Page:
Jim Wurster: No Joke – Keys And Chords
‘No Joke’, the sixteenth album of the Florida resident Jim Wurster, is a production of Vinnie Fontana. Fontana, itself a popular musician, toured with, among others Timmy Thomas and Sly Stone. Fontana already cherish for years an immense admiration for the original work of Wurster and also recorded a huge number of musicians for this album, including the Atomic Cowboys, the fixed band of Jim. And that pays off. The pedal steel of Bob WLOS is at once partly responsible for the country on floating ‘No Joke’, with beautiful vocals of Jim and Trish Sheldon. Chased by screaming guitars plucked Wurster slowrockend with ‘Best Bad Love. ” What a song! Just install a break must have thought Wurster. He does with the acoustic, alternative country-leaning ‘Party Girl’ with Daphna Rose in the role of the dream, the world traveling party girl. That Wurster of all musical trades is, can be heard in the reggae-like “Dream, Dream, Dream,” while “Yes They Did ‘floats between folk and country. With ‘Love Thirsty’ closes the album out rocking. Some cover is Neil Youngs and Jim and Daphna Rose sang ‘Down By The River’, which certainly should not inferior to the original. Supermooie version! Sometimes Wurster’s laidback voice reminds a little of Cohen and like Leonard, Jim Wurster has a nose for good songs. Great album!
Belgium – Written in Music – ‘No Joke’
South Florida artist, Jim Wurster, has released his sixteenth work. The roots rock genre takes the guitarist and singer songwriter to a special place, as in earlier albums, he keeps exploring new musical territories. His supporting band, The Atomics Cowboys, include Bob Wlos (guitar and pedal steel) and drummer Frank Binger, part of Wurster’s road band. Producer and bassist Vinnie Fontana (a R & B veteran from Miami who has played with Betty Wright and Sly Stone) worked with carefully selected musicians. Nearly three-quarters of the tracks feature the raw vocals of Wurster with support from many of Florida’s prominent singers. The title song is a beautiful duet with Trish Sheldon, Dylanesque vocals leaning on the piano, organ and pedal steel of WLOS, resulting in a warm, novel country sound. ‘Yes They Did’ with Karen Feldner as a vocal guest, also comes close to Dylan’s Nashville Skyline period. The patter in the acoustic ‘Party Girl’ sounds convincing and the vocals of Daphne Rose are familiar. The singer is also prominent in a blistering, bluesy, and slightly psychedelic version of Neil Young’s ‘Down By The River,’ an inspired organ solo flanking the guitar and contributing to a version that does not fade next to the original. Best Bad Love, a large oversized brooding blues rocker with Omine Eager, lays a sturdy rhythm section and is the foundation for an unadulterated reggae built , ‘Dream, Dream Dream.’ ‘Psychedelic Hindu Guru’ sounds like the title suggests, a song that beckons to earlier work by the Steve Miller Band, and is also a successful experiment. (The album) ends in Love Thirsty a dark rocking epic. Alternative, intriguing roots music.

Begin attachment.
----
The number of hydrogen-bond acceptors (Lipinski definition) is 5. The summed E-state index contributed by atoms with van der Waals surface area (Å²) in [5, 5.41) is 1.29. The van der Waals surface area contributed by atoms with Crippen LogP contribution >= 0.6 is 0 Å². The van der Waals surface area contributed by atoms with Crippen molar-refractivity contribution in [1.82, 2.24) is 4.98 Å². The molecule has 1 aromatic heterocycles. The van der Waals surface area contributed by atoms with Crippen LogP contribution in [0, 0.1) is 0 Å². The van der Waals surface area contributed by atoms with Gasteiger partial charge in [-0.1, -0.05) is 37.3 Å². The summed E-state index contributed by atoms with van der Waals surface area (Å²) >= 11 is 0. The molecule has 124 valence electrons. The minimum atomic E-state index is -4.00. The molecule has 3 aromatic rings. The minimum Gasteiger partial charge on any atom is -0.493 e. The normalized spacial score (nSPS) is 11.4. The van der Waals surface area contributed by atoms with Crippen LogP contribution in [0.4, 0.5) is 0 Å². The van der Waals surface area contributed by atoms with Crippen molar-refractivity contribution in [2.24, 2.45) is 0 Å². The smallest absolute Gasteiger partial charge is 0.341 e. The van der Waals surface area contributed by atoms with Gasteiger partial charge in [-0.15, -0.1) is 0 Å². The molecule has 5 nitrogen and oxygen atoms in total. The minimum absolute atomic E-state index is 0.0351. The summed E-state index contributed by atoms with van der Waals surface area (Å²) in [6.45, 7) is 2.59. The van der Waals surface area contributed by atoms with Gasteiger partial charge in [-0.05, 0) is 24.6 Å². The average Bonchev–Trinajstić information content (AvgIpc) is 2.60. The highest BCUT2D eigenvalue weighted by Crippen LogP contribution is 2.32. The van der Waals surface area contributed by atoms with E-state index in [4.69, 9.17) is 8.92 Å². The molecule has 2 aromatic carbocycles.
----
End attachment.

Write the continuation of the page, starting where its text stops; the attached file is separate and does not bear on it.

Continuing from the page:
Belgium – Rootstime – ‘No Joke’
“American singer-songwriter Jim Wurster keeps surprising us by the broad diversity of his applied musical styles and his creativity and talent as a songwriter. Twenty instrumentalists and vocalists, join the American singer-songwriter in the studio to work with producer Vinnie Fontana for Wurster’s latest record “No Joke.” The former frontman of the rock group ‘Black Janet,’ composed eight new songs for this album with two songs that are more than 7 minutes: Neil Young’s “Down By The River” from his album “Everybody Knows This Is Nowhere” and Wurster’s rock song ‘Love Thirsty’ which he recorded in the 1990’s with ‘ Black Janet ‘.